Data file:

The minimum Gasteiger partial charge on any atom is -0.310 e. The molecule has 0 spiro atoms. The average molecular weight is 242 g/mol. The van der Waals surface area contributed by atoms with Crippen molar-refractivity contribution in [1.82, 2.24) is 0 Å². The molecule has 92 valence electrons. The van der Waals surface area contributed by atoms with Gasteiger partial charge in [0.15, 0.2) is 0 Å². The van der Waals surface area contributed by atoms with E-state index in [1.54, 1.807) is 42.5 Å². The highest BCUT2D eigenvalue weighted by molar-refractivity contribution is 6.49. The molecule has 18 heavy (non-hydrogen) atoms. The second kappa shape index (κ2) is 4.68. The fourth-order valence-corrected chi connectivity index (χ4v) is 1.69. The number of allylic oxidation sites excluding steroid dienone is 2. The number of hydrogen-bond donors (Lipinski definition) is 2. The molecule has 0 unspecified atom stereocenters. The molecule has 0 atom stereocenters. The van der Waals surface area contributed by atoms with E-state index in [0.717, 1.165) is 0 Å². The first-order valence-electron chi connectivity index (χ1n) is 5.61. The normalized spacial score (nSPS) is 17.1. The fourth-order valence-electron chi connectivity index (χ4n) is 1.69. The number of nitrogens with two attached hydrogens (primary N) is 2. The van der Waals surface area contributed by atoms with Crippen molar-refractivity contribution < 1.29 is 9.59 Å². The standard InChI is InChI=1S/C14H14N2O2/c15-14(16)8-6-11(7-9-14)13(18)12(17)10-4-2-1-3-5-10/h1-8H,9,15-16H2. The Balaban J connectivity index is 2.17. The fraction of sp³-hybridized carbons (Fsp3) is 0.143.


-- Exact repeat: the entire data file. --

The minimum Gasteiger partial charge on any atom is -0.310 e. The molecule has 0 spiro atoms. The average molecular weight is 242 g/mol. The van der Waals surface area contributed by atoms with Crippen molar-refractivity contribution in [1.82, 2.24) is 0 Å². The molecule has 92 valence electrons. The van der Waals surface area contributed by atoms with Gasteiger partial charge in [0.15, 0.2) is 0 Å². The van der Waals surface area contributed by atoms with E-state index in [1.54, 1.807) is 42.5 Å². The highest BCUT2D eigenvalue weighted by molar-refractivity contribution is 6.49. The molecule has 18 heavy (non-hydrogen) atoms. The second kappa shape index (κ2) is 4.68. The fourth-order valence-corrected chi connectivity index (χ4v) is 1.69. The number of allylic oxidation sites excluding steroid dienone is 2. The number of hydrogen-bond donors (Lipinski definition) is 2. The molecule has 0 unspecified atom stereocenters. The molecule has 0 atom stereocenters. The van der Waals surface area contributed by atoms with E-state index in [0.717, 1.165) is 0 Å². The first-order valence-electron chi connectivity index (χ1n) is 5.61. The normalized spacial score (nSPS) is 17.1. The fourth-order valence-electron chi connectivity index (χ4n) is 1.69. The number of nitrogens with two attached hydrogens (primary N) is 2. The van der Waals surface area contributed by atoms with Crippen molar-refractivity contribution < 1.29 is 9.59 Å². The standard InChI is InChI=1S/C14H14N2O2/c15-14(16)8-6-11(7-9-14)13(18)12(17)10-4-2-1-3-5-10/h1-8H,9,15-16H2. The Balaban J connectivity index is 2.17. The fraction of sp³-hybridized carbons (Fsp3) is 0.143.